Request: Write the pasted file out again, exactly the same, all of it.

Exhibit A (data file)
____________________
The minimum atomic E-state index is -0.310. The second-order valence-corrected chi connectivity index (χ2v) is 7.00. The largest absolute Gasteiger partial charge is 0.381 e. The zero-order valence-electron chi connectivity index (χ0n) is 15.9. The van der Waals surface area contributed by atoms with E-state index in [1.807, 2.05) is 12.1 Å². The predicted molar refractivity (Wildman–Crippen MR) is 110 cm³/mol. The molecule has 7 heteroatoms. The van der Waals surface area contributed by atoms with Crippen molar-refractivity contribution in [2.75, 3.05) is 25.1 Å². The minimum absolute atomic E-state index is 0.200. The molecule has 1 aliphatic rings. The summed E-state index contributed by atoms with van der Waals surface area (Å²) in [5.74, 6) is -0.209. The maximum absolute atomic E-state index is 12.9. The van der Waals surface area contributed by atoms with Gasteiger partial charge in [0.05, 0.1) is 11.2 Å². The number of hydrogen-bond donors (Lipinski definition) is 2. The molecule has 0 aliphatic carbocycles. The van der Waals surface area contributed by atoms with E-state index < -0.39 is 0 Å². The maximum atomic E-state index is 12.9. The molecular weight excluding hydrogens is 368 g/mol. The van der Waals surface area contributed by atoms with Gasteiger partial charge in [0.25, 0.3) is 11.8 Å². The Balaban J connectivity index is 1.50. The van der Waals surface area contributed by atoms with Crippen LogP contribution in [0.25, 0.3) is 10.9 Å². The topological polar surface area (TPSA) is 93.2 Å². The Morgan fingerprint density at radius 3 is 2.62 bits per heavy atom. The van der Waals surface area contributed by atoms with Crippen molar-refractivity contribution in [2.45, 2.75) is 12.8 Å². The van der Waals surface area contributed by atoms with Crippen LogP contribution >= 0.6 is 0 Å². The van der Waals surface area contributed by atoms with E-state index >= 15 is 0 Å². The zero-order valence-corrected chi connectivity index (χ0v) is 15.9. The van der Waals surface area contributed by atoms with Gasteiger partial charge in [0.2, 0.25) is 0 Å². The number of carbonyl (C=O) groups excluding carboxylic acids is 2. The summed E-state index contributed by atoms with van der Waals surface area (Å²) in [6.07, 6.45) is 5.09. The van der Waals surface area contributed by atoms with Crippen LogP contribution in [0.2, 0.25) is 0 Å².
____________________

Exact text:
The minimum atomic E-state index is -0.310. The second-order valence-corrected chi connectivity index (χ2v) is 7.00. The largest absolute Gasteiger partial charge is 0.381 e. The zero-order valence-electron chi connectivity index (χ0n) is 15.9. The van der Waals surface area contributed by atoms with E-state index in [1.807, 2.05) is 12.1 Å². The predicted molar refractivity (Wildman–Crippen MR) is 110 cm³/mol. The molecule has 7 heteroatoms. The van der Waals surface area contributed by atoms with Crippen molar-refractivity contribution in [2.75, 3.05) is 25.1 Å². The minimum absolute atomic E-state index is 0.200. The molecule has 1 aliphatic rings. The summed E-state index contributed by atoms with van der Waals surface area (Å²) in [5.74, 6) is -0.209. The maximum absolute atomic E-state index is 12.9. The van der Waals surface area contributed by atoms with Gasteiger partial charge in [0.05, 0.1) is 11.2 Å². The number of hydrogen-bond donors (Lipinski definition) is 2. The molecule has 0 aliphatic carbocycles. The van der Waals surface area contributed by atoms with E-state index < -0.39 is 0 Å². The maximum atomic E-state index is 12.9. The molecular weight excluding hydrogens is 368 g/mol. The van der Waals surface area contributed by atoms with Gasteiger partial charge in [0.25, 0.3) is 11.8 Å². The Balaban J connectivity index is 1.50. The van der Waals surface area contributed by atoms with Crippen LogP contribution in [0.25, 0.3) is 10.9 Å². The topological polar surface area (TPSA) is 93.2 Å². The Morgan fingerprint density at radius 3 is 2.62 bits per heavy atom. The van der Waals surface area contributed by atoms with Crippen molar-refractivity contribution in [2.45, 2.75) is 12.8 Å². The van der Waals surface area contributed by atoms with Crippen LogP contribution >= 0.6 is 0 Å². The van der Waals surface area contributed by atoms with E-state index >= 15 is 0 Å². The zero-order valence-corrected chi connectivity index (χ0v) is 15.9. The van der Waals surface area contributed by atoms with Gasteiger partial charge in [0.2, 0.25) is 0 Å². The number of carbonyl (C=O) groups excluding carboxylic acids is 2. The summed E-state index contributed by atoms with van der Waals surface area (Å²) in [6.07, 6.45) is 5.09. The van der Waals surface area contributed by atoms with Crippen LogP contribution in [0.2, 0.25) is 0 Å².